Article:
Lucinda Williams – Down Where the Spirit Meets the Bone


Earlier this year Lucinda Williams re-released her self-titled 1988 album. It’s a great work. But listening back after all this time, what’s striking is the pace of so many of the songs. They can really rattle along. The contrast with West – released in 2007 – is stark. By this point, the tempo was slower, much slower. It suited her deepening voice and her ever more world-weary themes. It’s a great work too. But it’s very different. Some seven years further on and, surprisingly enough, the pace has picked up once again. ‘Protection’ and ‘Burning Bridges’ strut confidently along. ‘Walk On’ scarcely keeps one foot on the ground. And ‘Foolishness’ – perhaps the stand-out track – gets into an irresistibly funky groove. Across twenty tracks and 104 minutes, time never stands still. Yet this is still a recognisably intense Lucinda Williams record. The album is bookended by two gloriously slow numbers. The opener, ‘Compassion’, sets one of her father’s poems to music. Boy, that must have been some household. While the closer, ‘Magnolia’, is just about the best version of the J.J. Cale number that you could want to hear. Across the set the voice plays plenty of tricks. Even compared with her most recent outings, here she’s willing to warp and distort it to suit the song. And while now she writes much more in the first person than she did all those years ago, the mood has scarcely lightened. When she titles a song ‘Cold Day In Hell’, you know it’s not going to be a song about soccer moms and bake sales. It’s clear that plenty of things have changed since Lucinda Williams released her 1988 album, but on ‘Down Where The Spirit Meets The Bone’ she seems to have regained a certain confidence. Maybe it’s a confidence that expresses itself more in song-writing than life in general. And if so, we really are the lucky ones.

Music OMH review

Blurt review

New York Times review

Pop Matters review

Anaïs Mitchell – Xoa


It’s an iron law that Deluxe editions of your favourite album are usually a disappointment. The album itself sounds just as fine as ever, but then you already own a copy. You’re buying it for the extras and they’re almost always underwhelming. There might be a nugget here and there. ‘Forget Her’ from Jeff Buckley’s Grace, The Legacy Edition, is one. But in the main they prove the rule that artists are pretty good at recognising their best work the first time around. If it wasn’t good enough then, it probably still isn’t now. Only a few exceptional performers have enough genuinely good material in the vaults and have recorded any truly transformative versions of old songs to make the Deluxe edition worthwhile. Bob Dylan’s Bootleg series. Neil Young’s Archives. And now, Anaïs Mitchell! Xoa is a collection of unreleased songs and reworked versions from previous albums. Ordinarily this would mean a hotchpotch of styles and sounds. Lots of tape hiss and lo-fi demos. But not here. The songs have been newly recorded. There’s just Anaïs with a guitar throughout, but the production values are high and, crucially, consistent across the set. For that reason, it has the feeling of a new album, ebbing and flowing like an original composition. The unreleased tracks are already timeless. Even at first listen, they’re so familiar you’re wondering where you heard them before. Surely this can’t be the first time that ‘Anyway The Wind Blows’ has been released? As for the reworked versions, there are two from both Hymns For The Exiled and The Brightness, one from the Country EP with Rachel Ries, one, the title track, from Young Man In America, and no fewer than four from Hadestown. Unsurprisingly, it’s the latter that are the most revelatory. Listening to her sing Greg Brown’s vocal from ‘Why We Build The Wall’ is nothing short of remarkable. To hear her reprise Justin Vernon’s part on ‘If It’s True’ is simply spellbinding. More that that, they’re a reminder that these are her creations, not theirs. And they’re truly worthy of a Deluxe edition. Xohlm.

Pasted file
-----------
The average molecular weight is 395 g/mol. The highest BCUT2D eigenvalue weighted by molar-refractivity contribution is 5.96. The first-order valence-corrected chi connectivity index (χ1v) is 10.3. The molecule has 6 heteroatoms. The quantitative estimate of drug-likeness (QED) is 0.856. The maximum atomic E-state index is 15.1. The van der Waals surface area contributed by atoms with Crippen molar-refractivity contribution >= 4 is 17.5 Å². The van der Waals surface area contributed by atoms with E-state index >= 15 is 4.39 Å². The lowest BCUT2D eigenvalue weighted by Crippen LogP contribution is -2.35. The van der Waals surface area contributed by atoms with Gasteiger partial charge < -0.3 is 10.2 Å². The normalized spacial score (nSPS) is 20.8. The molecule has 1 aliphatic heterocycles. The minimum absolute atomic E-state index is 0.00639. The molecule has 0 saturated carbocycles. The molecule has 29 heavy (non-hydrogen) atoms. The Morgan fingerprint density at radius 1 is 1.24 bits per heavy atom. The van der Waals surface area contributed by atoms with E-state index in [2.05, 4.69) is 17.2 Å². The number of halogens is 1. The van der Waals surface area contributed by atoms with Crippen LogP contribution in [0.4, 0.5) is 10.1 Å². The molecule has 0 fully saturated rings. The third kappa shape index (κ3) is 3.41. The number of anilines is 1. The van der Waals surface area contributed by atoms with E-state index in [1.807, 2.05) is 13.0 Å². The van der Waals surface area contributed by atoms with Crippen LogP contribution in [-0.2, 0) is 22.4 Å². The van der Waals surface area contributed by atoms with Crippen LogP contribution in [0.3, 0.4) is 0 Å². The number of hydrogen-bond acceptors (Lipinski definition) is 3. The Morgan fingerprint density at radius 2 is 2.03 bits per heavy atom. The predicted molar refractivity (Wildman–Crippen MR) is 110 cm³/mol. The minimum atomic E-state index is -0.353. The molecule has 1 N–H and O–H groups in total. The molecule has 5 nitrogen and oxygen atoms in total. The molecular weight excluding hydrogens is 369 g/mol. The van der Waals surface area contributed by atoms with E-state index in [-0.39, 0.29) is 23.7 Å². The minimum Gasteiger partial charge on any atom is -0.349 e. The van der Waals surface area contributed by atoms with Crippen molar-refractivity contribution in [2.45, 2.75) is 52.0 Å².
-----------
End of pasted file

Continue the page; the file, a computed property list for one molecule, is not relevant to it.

Ólöf Arnalds – Palme


Missing Joanna Newsom? Then Ólöf Arnalds might be just the thing for you. The voice is the most obvious point of comparison. It’s not so much a lead vocal placed ahead of everything else, more an extra instrument in the whole collage of sounds. Soaring and pitching. It weaves its way in and out of the melody. Sometimes guiding. Sometimes following. A thing of rare beauty. But the voice is the easy comparison. The real similarity lies in the rhythm of the songs. Multiple. Surprising. Always uplifting. Where will the next song take you? Who knows? But it’s always somewhere unusual. And that’s the real trick. For this is Ólöf Arnalds’ second English-language album. The first, Sudden Elevation, was a mainly ho-hum, folky acoustic affair. An unexpectedly conservative statement from a former member of múm. By contrast, Palme is a radical pamphlet of ambitious musical intent. The basis is chamber folk. But with a mix of piano, violin, gentle percussion, backing vocals, and a variety of acoustic guitar sounds, including the Andean charango no less, there’s a richness to the palette that was absent before. This time, though, a certain furore has been caused by the inclusion of electronic elements too. The age of folktronica has passed. So, it’s easy to dismiss them as either irrelevant or passé. Yet, the criticism is misplaced. This is no burble of buzzes, no symphony of switches. For the most part, the electronica is just another colour, an additional texture. More than that, even a track like ‘Half Steady’, which is built on synthetic themes, is shaped to match the ethos of the album as a whole. The many rhythms. The voice ascending. With Palme, Ólöf Arnalds shows that she has some very special qualities. It might be just the thing you need. Oh, and there’s a version in Icelandic too.

For Folk’s Sake review

Music OMH review

Renowned For Sound review

NME review (oh dear!)